Investing when 'paralyzed with fear'

@Money July 19, 2011: 1:37 PM ET

NEW YORK (Money) -- I've been investing my retirement accounts in a combination of stock and bond index funds, REITs and a few other investments for 10 years. But after going through the crash and watching the hard-earned equity in my home vanish, I've been investing more conservatively, putting much more in cash than I usually do.

I want to get back to my original investment mix, but I'm paralyzed with fear. I've still got 15 to 20 years before I retire, so I know this cash is really an albatross around my neck. But I don't know what to do. How do I overcome this fear? -- Cindy, California

If it's any consolation, you're not the only one with the jitters. Given the sturm und drang about raising the debt ceiling, worries about anemic job growth and questions about the strength of the European banking system, most investors are on edge.

And it's not as if this anxiety has been building just the past couple of weeks. Many of these issues have been simmering for months, which no doubt is why Morningstar figures show that investors yanked a net $18 billion out of U.S. stock funds in June, the largest outflow since the height of the credit crisis back in October 2008.

But while feeling skittish is understandable, you don't want to let your short-term emotional reactions dictate your long-term investing strategy. Granted, the issues I've mentioned above are serious.

But you're talking about retirement money. This isn't dough you're investing for the next two weeks or two months or even two years. It's money you're investing for two decades, and actually longer since you're not going to cash out the day you retire.

So you want to set an investing strategy that will work for the long-term. Otherwise, you run the risk of becoming one of those people who flee to cash or other perceived safe havens when everyone is focusing on the catastrophe du jour -- and then do the opposite, shifting their money from and into stocks when everyone's euphoric about the economy and the markets.

"In-N-Out" may be a great name for a burger chain. But it's not a good recipe for building a nest egg for retirement. All of which is to say that you need to get back to what you were doing before: investing a diversified portfolio appropriate for your age and risk tolerance and -- aside from occasional rebalancing -- sticking with it.

In light of your recent experience, it wouldn't hurt for you to re-consider just what your long-term investment strategy should be. You don't want to wimp out and limit your growth potential.

We paid cash for our million-dollar home

On the other hand, maybe the reason you fled to cash was that your original stocks-bonds ratio was actually a little too racy for you. So I suggest you go to Morningstar's Asset Allocator tool and adjust the sliders to see how different combos of stocks and bonds might perform over the next 10 to 20 years.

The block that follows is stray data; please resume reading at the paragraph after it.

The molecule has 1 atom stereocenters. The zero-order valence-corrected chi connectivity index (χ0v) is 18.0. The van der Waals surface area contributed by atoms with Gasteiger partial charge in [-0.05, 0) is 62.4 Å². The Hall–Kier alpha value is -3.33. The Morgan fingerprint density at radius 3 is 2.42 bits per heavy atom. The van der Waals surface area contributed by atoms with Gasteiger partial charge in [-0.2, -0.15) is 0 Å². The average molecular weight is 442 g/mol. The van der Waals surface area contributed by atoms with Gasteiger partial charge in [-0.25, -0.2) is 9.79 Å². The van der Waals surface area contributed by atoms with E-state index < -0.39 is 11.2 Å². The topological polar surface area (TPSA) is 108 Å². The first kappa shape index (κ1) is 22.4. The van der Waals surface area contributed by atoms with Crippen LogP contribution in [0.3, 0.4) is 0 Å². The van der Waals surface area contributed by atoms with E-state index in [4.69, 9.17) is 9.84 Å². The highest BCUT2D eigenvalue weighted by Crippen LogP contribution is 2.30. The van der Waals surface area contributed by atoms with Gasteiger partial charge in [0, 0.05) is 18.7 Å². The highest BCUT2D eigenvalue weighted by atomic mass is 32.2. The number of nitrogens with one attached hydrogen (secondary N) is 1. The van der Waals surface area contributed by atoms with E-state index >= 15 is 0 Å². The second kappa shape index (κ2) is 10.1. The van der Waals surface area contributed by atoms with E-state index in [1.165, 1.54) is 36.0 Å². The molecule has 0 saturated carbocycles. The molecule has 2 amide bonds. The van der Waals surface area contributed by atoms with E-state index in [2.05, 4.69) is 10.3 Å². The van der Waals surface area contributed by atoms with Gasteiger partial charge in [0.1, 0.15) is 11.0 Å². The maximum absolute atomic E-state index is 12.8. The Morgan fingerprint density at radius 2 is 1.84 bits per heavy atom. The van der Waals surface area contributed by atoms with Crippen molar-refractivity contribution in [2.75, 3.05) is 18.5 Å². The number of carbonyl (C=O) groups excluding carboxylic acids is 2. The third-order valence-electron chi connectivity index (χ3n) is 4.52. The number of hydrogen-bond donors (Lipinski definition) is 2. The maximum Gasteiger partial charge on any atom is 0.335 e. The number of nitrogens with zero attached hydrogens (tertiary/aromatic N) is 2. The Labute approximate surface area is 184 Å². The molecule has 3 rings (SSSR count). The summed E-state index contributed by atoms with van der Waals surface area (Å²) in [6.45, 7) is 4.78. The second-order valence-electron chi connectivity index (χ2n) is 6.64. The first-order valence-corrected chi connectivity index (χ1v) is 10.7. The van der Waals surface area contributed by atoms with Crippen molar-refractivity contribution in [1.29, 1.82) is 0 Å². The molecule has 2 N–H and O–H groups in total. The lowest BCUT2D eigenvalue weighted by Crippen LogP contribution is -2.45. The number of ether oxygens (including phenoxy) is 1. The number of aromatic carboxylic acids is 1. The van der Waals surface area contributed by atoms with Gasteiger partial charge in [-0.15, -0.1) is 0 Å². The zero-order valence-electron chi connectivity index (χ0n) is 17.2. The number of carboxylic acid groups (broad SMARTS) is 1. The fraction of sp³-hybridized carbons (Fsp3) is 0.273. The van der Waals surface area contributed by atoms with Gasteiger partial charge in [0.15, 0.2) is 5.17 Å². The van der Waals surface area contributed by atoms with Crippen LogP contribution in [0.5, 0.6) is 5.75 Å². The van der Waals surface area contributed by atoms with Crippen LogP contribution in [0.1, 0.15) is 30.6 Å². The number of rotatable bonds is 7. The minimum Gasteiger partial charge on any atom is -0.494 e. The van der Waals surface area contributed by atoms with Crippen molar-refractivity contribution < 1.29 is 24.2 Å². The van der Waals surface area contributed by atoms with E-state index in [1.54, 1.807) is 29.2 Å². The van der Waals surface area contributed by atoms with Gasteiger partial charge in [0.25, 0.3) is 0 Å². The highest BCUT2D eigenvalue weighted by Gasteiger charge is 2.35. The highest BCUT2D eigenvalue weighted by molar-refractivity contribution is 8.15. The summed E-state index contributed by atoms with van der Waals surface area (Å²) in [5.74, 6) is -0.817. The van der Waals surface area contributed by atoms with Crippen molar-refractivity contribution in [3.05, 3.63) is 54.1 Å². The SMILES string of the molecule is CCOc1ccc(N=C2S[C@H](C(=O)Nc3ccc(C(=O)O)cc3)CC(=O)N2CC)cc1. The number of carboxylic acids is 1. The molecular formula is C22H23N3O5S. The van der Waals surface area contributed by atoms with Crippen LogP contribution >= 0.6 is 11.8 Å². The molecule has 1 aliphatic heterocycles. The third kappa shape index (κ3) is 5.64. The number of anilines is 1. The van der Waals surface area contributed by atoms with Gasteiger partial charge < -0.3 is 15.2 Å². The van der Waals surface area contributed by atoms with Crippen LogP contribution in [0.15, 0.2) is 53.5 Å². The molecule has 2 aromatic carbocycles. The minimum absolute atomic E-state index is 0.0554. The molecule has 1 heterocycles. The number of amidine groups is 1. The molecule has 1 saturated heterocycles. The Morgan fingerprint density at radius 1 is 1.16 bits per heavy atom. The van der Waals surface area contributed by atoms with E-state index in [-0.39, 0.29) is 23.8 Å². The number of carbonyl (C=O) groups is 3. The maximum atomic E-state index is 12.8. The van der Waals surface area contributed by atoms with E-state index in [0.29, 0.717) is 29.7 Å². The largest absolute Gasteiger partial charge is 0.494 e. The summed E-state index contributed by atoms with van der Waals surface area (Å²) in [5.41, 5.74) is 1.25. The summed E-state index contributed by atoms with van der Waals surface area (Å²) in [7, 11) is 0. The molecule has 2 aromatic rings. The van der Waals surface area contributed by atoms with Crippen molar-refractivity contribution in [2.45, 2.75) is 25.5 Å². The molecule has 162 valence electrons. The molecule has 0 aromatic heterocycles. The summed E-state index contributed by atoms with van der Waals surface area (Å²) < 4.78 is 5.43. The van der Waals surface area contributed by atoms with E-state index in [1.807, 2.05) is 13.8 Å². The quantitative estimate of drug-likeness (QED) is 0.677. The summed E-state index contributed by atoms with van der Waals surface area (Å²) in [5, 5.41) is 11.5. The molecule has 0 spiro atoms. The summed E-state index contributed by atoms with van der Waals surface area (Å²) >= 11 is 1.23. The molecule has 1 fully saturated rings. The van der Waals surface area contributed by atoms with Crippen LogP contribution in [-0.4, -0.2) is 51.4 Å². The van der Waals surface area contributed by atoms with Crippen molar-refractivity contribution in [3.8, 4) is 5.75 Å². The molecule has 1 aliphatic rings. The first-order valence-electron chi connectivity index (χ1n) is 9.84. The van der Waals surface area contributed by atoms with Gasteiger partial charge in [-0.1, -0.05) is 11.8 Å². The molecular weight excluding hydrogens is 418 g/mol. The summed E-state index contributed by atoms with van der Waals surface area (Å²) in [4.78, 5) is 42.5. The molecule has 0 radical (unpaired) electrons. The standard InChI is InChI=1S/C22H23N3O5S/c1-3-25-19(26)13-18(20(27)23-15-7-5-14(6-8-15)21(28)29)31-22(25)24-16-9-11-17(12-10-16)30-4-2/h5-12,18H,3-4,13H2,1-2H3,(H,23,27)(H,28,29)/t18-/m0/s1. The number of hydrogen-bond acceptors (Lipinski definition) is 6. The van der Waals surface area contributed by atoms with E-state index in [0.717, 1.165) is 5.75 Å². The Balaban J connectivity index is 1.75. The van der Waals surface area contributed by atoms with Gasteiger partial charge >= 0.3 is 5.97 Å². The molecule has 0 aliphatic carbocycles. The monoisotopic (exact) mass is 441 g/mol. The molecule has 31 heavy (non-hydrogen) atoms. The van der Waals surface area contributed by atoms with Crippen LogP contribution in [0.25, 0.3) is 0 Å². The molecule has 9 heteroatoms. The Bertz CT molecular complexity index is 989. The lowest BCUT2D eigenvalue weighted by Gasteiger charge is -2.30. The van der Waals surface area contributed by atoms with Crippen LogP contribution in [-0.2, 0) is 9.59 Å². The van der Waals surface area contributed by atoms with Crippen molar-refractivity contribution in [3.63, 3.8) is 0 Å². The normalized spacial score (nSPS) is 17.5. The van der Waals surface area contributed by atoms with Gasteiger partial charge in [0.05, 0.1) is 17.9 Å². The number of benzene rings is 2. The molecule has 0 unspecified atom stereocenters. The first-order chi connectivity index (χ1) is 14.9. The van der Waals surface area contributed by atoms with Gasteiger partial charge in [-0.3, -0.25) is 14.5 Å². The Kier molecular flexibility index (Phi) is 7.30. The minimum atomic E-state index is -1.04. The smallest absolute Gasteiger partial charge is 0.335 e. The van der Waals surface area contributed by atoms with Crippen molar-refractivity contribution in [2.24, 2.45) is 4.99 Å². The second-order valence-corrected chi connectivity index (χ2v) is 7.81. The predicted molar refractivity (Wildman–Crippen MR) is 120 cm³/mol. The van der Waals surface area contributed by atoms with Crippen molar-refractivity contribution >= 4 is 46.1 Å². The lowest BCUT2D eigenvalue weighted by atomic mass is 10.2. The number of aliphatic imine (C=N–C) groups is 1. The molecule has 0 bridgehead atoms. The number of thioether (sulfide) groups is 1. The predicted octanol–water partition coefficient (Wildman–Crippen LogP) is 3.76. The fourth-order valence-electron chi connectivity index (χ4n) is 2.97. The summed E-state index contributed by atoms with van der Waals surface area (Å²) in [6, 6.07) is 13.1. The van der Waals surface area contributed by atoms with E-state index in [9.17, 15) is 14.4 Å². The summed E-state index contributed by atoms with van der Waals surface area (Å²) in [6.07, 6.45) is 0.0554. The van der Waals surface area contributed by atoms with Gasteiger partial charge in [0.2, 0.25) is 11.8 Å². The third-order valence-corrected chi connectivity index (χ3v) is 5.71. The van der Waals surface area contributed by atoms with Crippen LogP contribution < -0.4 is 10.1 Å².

Once you've got a mix you think you'll feel comfortable with in both up and down markets, plug that portfolio, along with the value of your investments and the amount you're saving annually, into T. Rowe Price's Retirement Income Calculator.

This will give you a sense of whether you're on track to a secure retirement based on what you're saving and how you're investing.

Once you know where you want your retirement investment portfolio to be, the next question is how do you get there?

I say you should move to your target stocks-bonds mix as quickly as possible. I know that puts me at odds with people who would recommend you take a dollar-cost-averaging approach and move in gradually. But as I've noted before, that strategy doesn't really make sense financially.

After all, if your retirement accounts are currently invested, say, 30% in stocks and 70% in bonds and you know they should be the other way around, why would you want to delay getting to the right tradeoff of risk vs. return?

In effect, you would be undermining the very strategy you've just concluded is best for you. (Okay, in the case of assets in taxable accounts there may be tax-related reasons not to shift all your assets at once, but you would still want to get to the right mix sooner rather than later.)

But I recognize that some people just can't do that, whether due to fear or other reasons. And for people in that position -- and it appears you're one of them -- making the move a bit at a time is better than not doing it at all.

If you're going to take the gradual approach, though, I recommend that you at least set a schedule. You could move a pre-set percentage of your portfolio or a certain dollar amount from cash (or whatever asset class you're overweight) to stocks (or wherever else you're light) so you get to your target mix over the course of six months to a year.

This way, you'll at least be going about it systematically rather just winging it, and you'll be less apt to succumb to another case of the jitters and back out.

What you don't want to do, though, is dither or obsess about his move. Nor do you want to play the game so popular these days of trying to figure out what will hold up (Gold? German bonds? The Chinese yuan?) should the debt negotiations falter and the U.S. technically default.

That's a guessing game -- and not one worth engaging in when you're investing money you won't need for more than two decades down the road.

Besides, the whole point of owning a diversified mix of investments is that you can't consistently pick short-term winners and losers. If that were possible, you wouldn't need to diversify in the first place.

So figure out what your mix should be for the long-term and get to that blend as soon as you can. And then try to stay calm so you don't get spooked again by the next big crisis, whatever it may be. To top of page

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